This article is part of our Building on Heritage series on preserving heritage buildings and places while making them as sustainable as possible.
Conservation of built heritage protects buildings and spaces, but can also lead to confusion, contention or resentment. Property owners and planners clash when conservation strategies are perceived to unreasonably impede development. Effective community participation in conservation decisions can reduce these conflicts, as our research found in Shandon, an inner-city district of Cork, Ireland.
Shandon dates back to the 1600s. It is a high-density urban area, with an intriguing mix of architectural styles and rich built heritage.
Conserving urban ensembles like Shandon is an increasing urban planning priority. “Ensemble conservation” protects clusters of buildings, streetscapes, or entire districts.
By preserving cultural capital for future generations, conserving these areas can promote inter-generational equity. The inclusion of urban ensembles as the largest category in the UNESCO World Heritage List is evidence of their importance.
Our research in Shandon shows how competing values shape conservation decisions. We found high levels of community support for the conservation of ensembles, but the issue is also highly political.
Planning for ensemble conservation
Planners play an important role in identifying, regulating and conserving built heritage. The first step is to work with local communities to identify ensembles worthy of conservation. These decisions are based on aesthetic, economic and historic factors, making them contested and value-laden.
Determining what and whose heritage is worth preserving is particularly contentious. Community involvement is essential in shaping decisions and minimising conflicts.
In Irish planning, a conservation ensemble is known as an Architectural Conservation Area (ACA). ACA status provides statutory protection to existing building stock and urban features, and applies strict design and materials standards to new developments. Protections prohibit works with negative impacts on the character of buildings, monuments, urban design features, open spaces and views.
Shandon becomes an ACA
Local residents, traders and artists were influential in the process to gain ACA status for Shandon. The process began informally with early consultations between the community-based Shandon Area Renewal Association (SARA) and Cork City Council. This led to Shandon being designated an ACA under the Cork City Development Plan 2009-2015.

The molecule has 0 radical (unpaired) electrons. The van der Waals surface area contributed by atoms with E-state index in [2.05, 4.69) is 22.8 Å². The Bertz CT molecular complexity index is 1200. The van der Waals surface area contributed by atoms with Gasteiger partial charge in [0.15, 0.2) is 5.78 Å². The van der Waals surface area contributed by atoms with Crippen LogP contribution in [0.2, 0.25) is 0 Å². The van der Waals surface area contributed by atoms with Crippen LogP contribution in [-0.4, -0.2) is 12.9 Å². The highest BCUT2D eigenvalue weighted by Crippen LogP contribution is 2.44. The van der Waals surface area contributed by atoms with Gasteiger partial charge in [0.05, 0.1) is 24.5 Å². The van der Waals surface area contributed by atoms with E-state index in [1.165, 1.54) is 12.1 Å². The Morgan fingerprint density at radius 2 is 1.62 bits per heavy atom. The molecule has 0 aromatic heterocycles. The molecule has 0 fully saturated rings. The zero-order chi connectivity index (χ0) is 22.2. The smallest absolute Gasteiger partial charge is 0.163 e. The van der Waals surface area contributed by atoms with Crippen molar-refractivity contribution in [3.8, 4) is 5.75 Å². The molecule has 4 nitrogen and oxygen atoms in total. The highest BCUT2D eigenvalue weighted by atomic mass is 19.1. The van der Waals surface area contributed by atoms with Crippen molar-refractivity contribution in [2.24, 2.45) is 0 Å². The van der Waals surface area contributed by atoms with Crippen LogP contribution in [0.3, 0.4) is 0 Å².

The Cork City Development Plan 2015-2021 maintains broad conservation protections for the Shandon ACA. It also specifically protects 24 keynote buildings and seven protected monuments and places. These include graveyards, churches and views towards St Anne’s Church.
The politics of becoming an ACA
A significant concern for the Shandon community was that ACA status could harm private property rights and reduce property values. Sensitive mediation was needed to reassure residents that tighter development standards in ACAs often increase property values in these areas.
Others were concerned that ACA status could turn Shandon into a living museum, or that a focus on tourism would affect the local sense of place. Quite the opposite occurred. Shandon has since become the backdrop for large cultural events championed by the local community. These contribute significantly to the local economy and are a source of pride and connection to the local area.
These events are designed to take advantage of Shandon’s built heritage. For example, heritage buildings were used to great effect as the canvas for a series of reverse graffiti murals depicting past and present citizens of Shandon. It’s also the backdrop for the annual Dragon of Shandon Samhain Parade led by Cork Community Art Link, a local community arts organisation.
Reflections on the Shandon experience
The objectives of ensemble-scale heritage conservation can be highly political – sense of place, ownership of space and local politics come together in this process. Achieving ACA status does not necessarily result in the same outcomes for all communities.
Despite being subject to the same statutory protections as Shandon, the neighbouring ACA of Blackpool has been identified as “a real cause for concern” due to its many poorly maintained and derelict buildings.
Shandon’s experience as an ACA is more successful. An important difference between the two ACAs has been the active involvement of community members, local businesses and residents in the stewardship of heritage assets. This difference in outcomes underscores the importance of local participation in realising the objectives of heritage protection.
Ensuring Shandon benefits fully from its ACA status requires ongoing communication between planners, residents and other stakeholders. Shandon’s experience suggests this is a worthy but at times difficult pursuit.
Tony Matthews receives external funding from the Australian Research Council, as well as internal funding from Griffith University. He is affiliated with the Shandon Area Renewal Association, Royal Town Planning Institute and the Planning Institute of Australia.
Deanna Grant-Smith receives funding from National Centre for Student Equity in Higher Education.